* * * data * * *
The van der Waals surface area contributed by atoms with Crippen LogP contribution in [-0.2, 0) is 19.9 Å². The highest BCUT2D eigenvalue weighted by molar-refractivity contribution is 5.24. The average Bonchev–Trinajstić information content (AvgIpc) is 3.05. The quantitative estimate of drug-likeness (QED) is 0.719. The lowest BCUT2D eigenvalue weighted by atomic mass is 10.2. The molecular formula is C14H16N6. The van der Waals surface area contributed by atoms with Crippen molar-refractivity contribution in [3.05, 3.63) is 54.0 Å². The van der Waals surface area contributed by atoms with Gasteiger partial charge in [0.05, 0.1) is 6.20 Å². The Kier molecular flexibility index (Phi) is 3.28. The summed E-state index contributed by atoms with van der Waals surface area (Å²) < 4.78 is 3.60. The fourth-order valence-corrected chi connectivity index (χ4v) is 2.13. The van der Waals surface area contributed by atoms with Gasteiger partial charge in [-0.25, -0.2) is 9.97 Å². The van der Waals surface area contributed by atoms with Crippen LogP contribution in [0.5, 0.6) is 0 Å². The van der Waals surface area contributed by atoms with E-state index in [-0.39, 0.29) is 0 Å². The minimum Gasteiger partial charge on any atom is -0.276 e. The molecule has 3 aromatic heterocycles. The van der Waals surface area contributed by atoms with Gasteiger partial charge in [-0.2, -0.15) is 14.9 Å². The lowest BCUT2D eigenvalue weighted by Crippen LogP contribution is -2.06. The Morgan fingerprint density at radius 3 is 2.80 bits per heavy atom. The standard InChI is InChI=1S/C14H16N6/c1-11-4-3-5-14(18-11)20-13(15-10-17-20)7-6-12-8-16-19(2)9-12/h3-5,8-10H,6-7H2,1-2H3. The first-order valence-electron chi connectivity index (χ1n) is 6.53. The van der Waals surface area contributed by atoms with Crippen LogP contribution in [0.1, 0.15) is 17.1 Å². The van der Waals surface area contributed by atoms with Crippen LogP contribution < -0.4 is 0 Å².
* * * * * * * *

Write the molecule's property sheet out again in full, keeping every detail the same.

The van der Waals surface area contributed by atoms with Crippen LogP contribution in [-0.2, 0) is 19.9 Å². The highest BCUT2D eigenvalue weighted by molar-refractivity contribution is 5.24. The average Bonchev–Trinajstić information content (AvgIpc) is 3.05. The quantitative estimate of drug-likeness (QED) is 0.719. The lowest BCUT2D eigenvalue weighted by atomic mass is 10.2. The molecular formula is C14H16N6. The van der Waals surface area contributed by atoms with Crippen molar-refractivity contribution in [3.05, 3.63) is 54.0 Å². The van der Waals surface area contributed by atoms with Gasteiger partial charge in [0.05, 0.1) is 6.20 Å². The Kier molecular flexibility index (Phi) is 3.28. The summed E-state index contributed by atoms with van der Waals surface area (Å²) < 4.78 is 3.60. The fourth-order valence-corrected chi connectivity index (χ4v) is 2.13. The van der Waals surface area contributed by atoms with Gasteiger partial charge in [-0.25, -0.2) is 9.97 Å². The van der Waals surface area contributed by atoms with Crippen LogP contribution in [0.5, 0.6) is 0 Å². The van der Waals surface area contributed by atoms with E-state index in [-0.39, 0.29) is 0 Å². The minimum Gasteiger partial charge on any atom is -0.276 e. The molecule has 3 aromatic heterocycles. The van der Waals surface area contributed by atoms with Gasteiger partial charge in [-0.2, -0.15) is 14.9 Å². The lowest BCUT2D eigenvalue weighted by Crippen LogP contribution is -2.06. The Morgan fingerprint density at radius 3 is 2.80 bits per heavy atom. The standard InChI is InChI=1S/C14H16N6/c1-11-4-3-5-14(18-11)20-13(15-10-17-20)7-6-12-8-16-19(2)9-12/h3-5,8-10H,6-7H2,1-2H3. The first-order valence-electron chi connectivity index (χ1n) is 6.53. The van der Waals surface area contributed by atoms with Crippen LogP contribution in [0.1, 0.15) is 17.1 Å². The van der Waals surface area contributed by atoms with Crippen LogP contribution < -0.4 is 0 Å².